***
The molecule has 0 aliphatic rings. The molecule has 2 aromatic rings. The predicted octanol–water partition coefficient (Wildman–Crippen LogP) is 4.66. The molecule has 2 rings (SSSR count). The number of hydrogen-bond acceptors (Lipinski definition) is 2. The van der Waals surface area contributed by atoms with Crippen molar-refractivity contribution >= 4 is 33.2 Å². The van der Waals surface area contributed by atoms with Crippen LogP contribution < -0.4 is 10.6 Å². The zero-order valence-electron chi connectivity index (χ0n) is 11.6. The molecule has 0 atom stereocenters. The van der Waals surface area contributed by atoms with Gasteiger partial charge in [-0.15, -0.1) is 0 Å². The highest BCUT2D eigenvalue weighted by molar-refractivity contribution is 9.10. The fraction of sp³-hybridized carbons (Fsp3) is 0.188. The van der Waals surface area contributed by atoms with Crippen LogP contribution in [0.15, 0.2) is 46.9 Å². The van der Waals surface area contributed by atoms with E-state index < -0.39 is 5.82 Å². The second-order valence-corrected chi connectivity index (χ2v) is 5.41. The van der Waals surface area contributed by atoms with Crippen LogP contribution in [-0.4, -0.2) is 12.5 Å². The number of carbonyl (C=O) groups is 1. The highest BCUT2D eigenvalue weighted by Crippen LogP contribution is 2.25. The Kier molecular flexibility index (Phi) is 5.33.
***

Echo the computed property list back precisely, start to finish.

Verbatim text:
The molecule has 0 aliphatic rings. The molecule has 2 aromatic rings. The predicted octanol–water partition coefficient (Wildman–Crippen LogP) is 4.66. The molecule has 2 rings (SSSR count). The number of hydrogen-bond acceptors (Lipinski definition) is 2. The van der Waals surface area contributed by atoms with Crippen molar-refractivity contribution >= 4 is 33.2 Å². The van der Waals surface area contributed by atoms with Crippen LogP contribution < -0.4 is 10.6 Å². The zero-order valence-electron chi connectivity index (χ0n) is 11.6. The molecule has 0 atom stereocenters. The van der Waals surface area contributed by atoms with Gasteiger partial charge in [-0.15, -0.1) is 0 Å². The highest BCUT2D eigenvalue weighted by molar-refractivity contribution is 9.10. The fraction of sp³-hybridized carbons (Fsp3) is 0.188. The van der Waals surface area contributed by atoms with Crippen LogP contribution in [0.15, 0.2) is 46.9 Å². The van der Waals surface area contributed by atoms with E-state index < -0.39 is 5.82 Å². The second-order valence-corrected chi connectivity index (χ2v) is 5.41. The van der Waals surface area contributed by atoms with Crippen LogP contribution in [-0.4, -0.2) is 12.5 Å². The number of carbonyl (C=O) groups is 1. The highest BCUT2D eigenvalue weighted by Crippen LogP contribution is 2.25. The Kier molecular flexibility index (Phi) is 5.33.